Bareboat Sailing - St. Martin travel blog

Hubby enjoyed a rainbow while drinking his morning coffee on deck

On our 11 mile course from Ile Fourchue to Tintamarre we saw...

Even though Tintamarre is a Nature Reserve, sand anchoring is allowed if...

We did not explore more than the beach, although Tintamarre has a...

A hawksbill turtle takes a "breather" while grazing sea grass

Watching the turtles was relaxing in this calm snorkel spot

Sunset behind St. Martin

The moon and Venus followed the sun behind the western horizon

Thursday, January 22 -- Ile Fourchue to Tintamarre

We were lazy today. While waiting for the wind to pick up a little, we couldn't decide whether to snorkel or not before leaving Ile Fourchue. We chatted, read, did puzzles and washed down the deck. Now I wish I had snorkeled again in this spot. By 9:45 we thought the wind might be strong enough to sail. We were wrong. As much as we tried different courses and sail positions only light gusts occasionally filled the limp sails. After drifting until about 11:00 we started the motor, dropped the sails and set autopilot on a course for Tintamarre. Along the way Hubby spotted what he thought was a whale spout to our east. The rest of us saw the second spout and were convinced it was a whale spout.

It was a relief to find a mooring ball at Tintamarre at noon on such a calm day. Lunch was (surprise!) soup, crackers and all the remaining toppings, including the last two cans of sardines. We had used 10 of the remaining 12 eggs for a scrambled egg, cheese and olive breakfast (the captain really likes eggs) for five people. The crew didn't have any objection to us boiling the last two eggs to take with us tomorrow for travel food.

After lunch was cleaned up I was the first one overboard, in time to see a small reef shark and a large ray trolling below me. There was also a school of fish under the Tartane, probably eating our dishwashing scraps. They quickly surrounded me until they were sure I wasn't anything edible, then returned to foraging beneath the boat. The others didn't get to see the ray or the reef shark but saw the shark on one of its next patrols of the anchoring area. Since each boat seemed to have its own small school of fish feeding under it the shark would have had ample opportunity to find lunch. We saw a smaller ray closer to shore later.

The area along the beach was almost completely devoid of corals or other growing things. The only fish there were bottom feeders, including a school of the large dark fish we saw at the Gustavia pier yesterday. The grassy area under the mooring field seemed especially interesting to the hawksbill turtles. We saw four of them, one of which a crewmate watched for quite some time to see how long it could eat without coming to the surface for air. When it did finally surface, almost 20 minutes later, he tried to capture the grace and beauty of this not-so-graceful-looking creature. Swimming back to the boat I saw the shark patrolling again.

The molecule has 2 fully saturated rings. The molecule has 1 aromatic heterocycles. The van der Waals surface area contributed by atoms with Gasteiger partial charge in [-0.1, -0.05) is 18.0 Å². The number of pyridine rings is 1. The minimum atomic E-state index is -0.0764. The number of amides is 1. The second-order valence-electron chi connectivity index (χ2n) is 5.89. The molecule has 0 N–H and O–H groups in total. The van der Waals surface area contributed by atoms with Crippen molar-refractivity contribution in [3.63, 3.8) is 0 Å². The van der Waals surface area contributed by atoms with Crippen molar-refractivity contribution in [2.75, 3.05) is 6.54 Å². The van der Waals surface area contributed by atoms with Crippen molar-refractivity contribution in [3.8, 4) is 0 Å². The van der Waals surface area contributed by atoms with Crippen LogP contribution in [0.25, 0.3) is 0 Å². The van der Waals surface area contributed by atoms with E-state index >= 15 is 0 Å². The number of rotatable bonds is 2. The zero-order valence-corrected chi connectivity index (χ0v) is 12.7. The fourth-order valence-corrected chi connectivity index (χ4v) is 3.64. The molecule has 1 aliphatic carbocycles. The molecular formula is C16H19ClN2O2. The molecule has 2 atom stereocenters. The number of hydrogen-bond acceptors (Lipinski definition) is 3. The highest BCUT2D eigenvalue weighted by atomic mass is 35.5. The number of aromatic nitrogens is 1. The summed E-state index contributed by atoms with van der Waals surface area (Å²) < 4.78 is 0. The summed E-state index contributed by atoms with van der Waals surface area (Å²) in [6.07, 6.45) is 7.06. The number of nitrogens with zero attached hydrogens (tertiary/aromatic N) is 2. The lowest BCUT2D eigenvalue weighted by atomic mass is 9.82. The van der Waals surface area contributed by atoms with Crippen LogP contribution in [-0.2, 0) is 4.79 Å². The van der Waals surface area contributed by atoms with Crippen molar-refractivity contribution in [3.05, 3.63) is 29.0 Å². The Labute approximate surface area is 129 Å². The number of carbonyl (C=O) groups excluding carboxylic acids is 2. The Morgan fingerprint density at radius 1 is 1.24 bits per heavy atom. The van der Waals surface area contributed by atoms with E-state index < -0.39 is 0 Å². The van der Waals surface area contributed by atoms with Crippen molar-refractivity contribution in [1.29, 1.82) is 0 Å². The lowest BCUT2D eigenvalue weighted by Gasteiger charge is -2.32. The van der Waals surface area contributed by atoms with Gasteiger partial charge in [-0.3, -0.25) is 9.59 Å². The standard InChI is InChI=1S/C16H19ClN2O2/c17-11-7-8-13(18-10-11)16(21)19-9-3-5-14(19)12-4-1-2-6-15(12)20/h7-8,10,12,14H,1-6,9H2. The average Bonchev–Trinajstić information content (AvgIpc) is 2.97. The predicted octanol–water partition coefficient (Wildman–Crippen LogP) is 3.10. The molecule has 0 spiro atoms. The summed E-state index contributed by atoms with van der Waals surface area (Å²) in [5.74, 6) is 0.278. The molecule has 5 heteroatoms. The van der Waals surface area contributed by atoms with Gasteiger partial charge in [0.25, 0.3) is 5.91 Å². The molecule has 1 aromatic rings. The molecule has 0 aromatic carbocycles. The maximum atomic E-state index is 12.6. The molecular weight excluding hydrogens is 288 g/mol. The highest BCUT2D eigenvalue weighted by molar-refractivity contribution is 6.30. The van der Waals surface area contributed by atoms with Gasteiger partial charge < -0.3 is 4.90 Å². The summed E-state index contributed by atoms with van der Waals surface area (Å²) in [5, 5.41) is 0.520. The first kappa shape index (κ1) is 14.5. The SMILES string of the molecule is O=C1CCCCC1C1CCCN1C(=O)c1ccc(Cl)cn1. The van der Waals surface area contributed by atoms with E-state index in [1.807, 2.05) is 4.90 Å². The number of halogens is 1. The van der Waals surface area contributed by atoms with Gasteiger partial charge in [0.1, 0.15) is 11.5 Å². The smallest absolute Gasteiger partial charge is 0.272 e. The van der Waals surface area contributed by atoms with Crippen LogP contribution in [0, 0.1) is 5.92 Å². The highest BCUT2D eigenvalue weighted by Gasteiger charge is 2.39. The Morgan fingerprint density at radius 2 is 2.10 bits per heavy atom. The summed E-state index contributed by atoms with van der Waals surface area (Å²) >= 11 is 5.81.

Dinner was a stew consisting of the last box of minestrone soup, a can each of garbanzo and kidney beans and the second half of the mung beans all over a pound of rice. The remaining radicchio, pepper, tomatoes, kiwi and apple combined to make an interesting salad with yoghurt/lime dressing. The remaining hummus, soda crackers, a can of tuna, the salami and the last bottle of wine added to the feast. On our last night, the cupboards were bare except for some breakfast items.

About Tintamarre --> Although this 80-acre island, now part of the St. Martin Nature Reserve, is uninhabited and seemingly unremarkable now, it has had as colourful a life as any of the other Caribbean islands, claiming at various times to have had a King, a Navy and an Airport. In fact, some still say that technically it is a possession of Sint Maarten since Tintamarre was not specifically included in the original treaty of 1648. In the 1700s the French took the island from the British, but by the end of the Napoleonic Wars it was owned by a prominent Dutch family. In 1902 the last remaining heir of the family, Diederik Christian, moved to the island to avoid tax issues and set up a community which raised up to 60 head of cattle, 540 sheep and fine cotton and made famous cheese and butter. The community even had its own currency, prompting false stories that Mr. Christian was the King of Tintamarre.

Later, during WWII, shallow water around this small island allowed Allied submarines to "snorkel", that is, to rest on the bottom with their diesel engines running to recharge their batteries. While recharging the crew often enjoyed "R&R" on Tintamarre's beaches. During this period of its history one could (sort of) say Tintamarre had its own navy.

By 1945 there was a plan for a commercial aviation base on Tintamarre. In 1946 the "Compagnie Aerienne Antillaise" (CAA) rented the island and built a 500-meter-long dirt runway beside a lagoon suitable for landing flying boats. It was the first regional airport serving the French islands of St. Barth, St. Martin and Guadaloupe. After several fatal night take-offs in 1947 and a 1950 hurricane the island was left for the goats.

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